Here are ten good reasons to build fully dynamic all-mains models of your system (in no particular order):
1. Master Planning
To ensure that design decisions are made as accurately as possible, water supply companies should seek to understand their networks as fully and completely as possible. For instance, understanding the demand (loading) under a variety of conditions.
By simulating demand growth/decline and changes in non-revenue water to reflect expected future system operation, companies can ensure that their capital investment program is targeted to meet these challenges.
2. Supply Deficiency Investigation
By investigating the operation of the system under extreme conditions – even in excess of recorded events, modellers can assess the most suitable action to take. The model can be used to test pipe upsizing / replacement, system re-zoning, and the effect of installing new pumping plant and storage facilities. Most importantly - all this is done efficiently and without affecting a single customer.
3 Scenario Planning & Fire Flow Analysis
The model can be used to plan system work and simulate system failures in order to minimise disruption to customers. We can investigate the effect of exceptional demands & fireflow, ensuring adequate flow and pressure is available at all points of the system.
Assessing the effect of the increased demand on the system and using pressure-related demand profiles enables us to more accurately reflect the total system flow and the true effect on system storage.
4. Simulating Pollution Incidents
Using advanced modelling tools such as Wallingford’s InfoWorks WS software, companies can track the fate of any decaying or non-decaying substances as they move through the distribution system. This understanding enables the modeller to assess the action that must be taken, identify the required response time and address the most critical areas first.
The model can then be used to simulate mains flushing to facilitate the effective removal of the pollutant from the system, minimising the disruption to normal supplies.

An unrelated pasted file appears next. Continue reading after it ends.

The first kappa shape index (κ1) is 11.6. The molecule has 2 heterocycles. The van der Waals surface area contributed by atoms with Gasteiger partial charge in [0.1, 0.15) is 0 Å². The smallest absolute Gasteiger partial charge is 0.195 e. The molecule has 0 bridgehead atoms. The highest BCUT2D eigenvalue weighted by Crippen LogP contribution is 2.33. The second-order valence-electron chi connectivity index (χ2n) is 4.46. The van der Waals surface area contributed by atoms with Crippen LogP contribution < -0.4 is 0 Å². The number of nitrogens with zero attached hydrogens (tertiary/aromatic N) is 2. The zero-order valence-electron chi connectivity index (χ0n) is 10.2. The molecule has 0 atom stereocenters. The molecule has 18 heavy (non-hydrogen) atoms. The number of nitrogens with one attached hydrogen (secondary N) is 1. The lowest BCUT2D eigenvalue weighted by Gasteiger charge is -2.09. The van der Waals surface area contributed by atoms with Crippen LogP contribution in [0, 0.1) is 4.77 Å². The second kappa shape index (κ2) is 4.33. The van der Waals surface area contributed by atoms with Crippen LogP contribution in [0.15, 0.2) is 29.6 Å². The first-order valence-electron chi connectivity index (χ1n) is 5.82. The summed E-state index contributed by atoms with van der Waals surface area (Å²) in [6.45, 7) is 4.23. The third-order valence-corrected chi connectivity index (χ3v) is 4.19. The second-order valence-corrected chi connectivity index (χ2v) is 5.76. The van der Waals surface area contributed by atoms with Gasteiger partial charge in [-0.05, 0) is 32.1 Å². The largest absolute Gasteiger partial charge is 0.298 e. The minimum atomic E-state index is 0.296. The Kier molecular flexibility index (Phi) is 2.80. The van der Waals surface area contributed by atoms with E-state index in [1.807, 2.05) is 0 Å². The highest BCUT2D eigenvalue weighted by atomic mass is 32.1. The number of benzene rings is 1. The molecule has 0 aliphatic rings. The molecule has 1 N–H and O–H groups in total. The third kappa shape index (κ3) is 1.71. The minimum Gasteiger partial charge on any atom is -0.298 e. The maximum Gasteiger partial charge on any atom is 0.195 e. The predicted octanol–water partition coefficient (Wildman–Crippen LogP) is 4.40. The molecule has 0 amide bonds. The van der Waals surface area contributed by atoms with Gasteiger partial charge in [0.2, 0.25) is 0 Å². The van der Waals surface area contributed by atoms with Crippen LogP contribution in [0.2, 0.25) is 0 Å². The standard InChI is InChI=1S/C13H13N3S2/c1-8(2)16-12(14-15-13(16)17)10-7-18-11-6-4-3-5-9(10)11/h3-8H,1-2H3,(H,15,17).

5. Source Blending
By tracing the percentage of water received at any point in the system from any of the sources to the system modellers can track the hydraulic boundary between the sources, assessing the areas where source blending occurs. This enables the modeller to plan system modifications if necessary, often based on model results and spatial data such as customer complaints for taste and odour.
6. Pumping Systems Optimisation
Pumping costs are one of the most significant investments made annually by a water provider, yet very few assess their system operation, thereby failing to identify potential savings on OPEX.
The model can be used to optimise pump operation, maximising pumping during periods of cheaper electricity, and allow the modeller to assess the efficiency of the existing pumps and any need for replacement/refurbishment and the potential reduction in running costs that might result.
A well-calibrated model with accurate demand allocation can be used to assess system chlorination requirements. The water provider can assess the concentration necessary at the water treatment works / source and determine the requirement for any additional chlorine boosters within the system.
Accurate assessment of water quality including chlorine residuals can help the water provider reduce incidents of customer illness and customer complaints.
8. System Storage Optimisation
Models can be used to optimise the operation of storage facilities, balancing supply and demand to allow steady flow from a source, which in turn benefits treatment works’ operators and bulk suppliers.
Optimising the use of reservoirs and tanks prevents excessive retention times, improving water quality and reducing incidents such as bacterial growth in the reservoir or in the distribution system. A calibrated model can be used to ensure adequate reservoir turnover, and to test system re-zoning if required.
9. Pressure Management
A calibrated model can be used to assess the current system operating pressures and design pressure management schemes. This in turn can contribute to:
1. a reduction in system leakage
2. a reduction in burst incidents
3. extending the life of the assets
4. a reduction in pressure related demand
10. Sediment Modelling & Mains Flushing
Sedimentation Analysis enables the assessment of areas in the system that may be prone to sedimentation. This information can be analysed with mains material information and spatial data such as customer complaints of “dirty water” to pinpoint the reasons for the system problems and to optimise the use of mains flushing gangs to alleviate the problem.
A modeller can also simulate hydrant flow to develop an effective mains flushing programme, and use property address data held with the network to list customers affected by the flushing programme.
It becomes clear that water engineers no longer need to base multi-million dollar decisions on insufficient data, poor or outdated design and analysis tools. Software is now available to build fully calibrated dynamic models to include all necessary assets, and enable engineers to make informed and correct design and operational decisions. Moreover, the software tools now available improves the productivity of individual modellers by reducing the time taken to build fully calibrated all-mains models.
With the public’s continuing interest in the quality of water and environmental management, investment programmes that have been based on results from all-mains fully dynamic models will not only lead to greater confidence in the investment decision, but will make such programmes considerably easier to justify to the customer.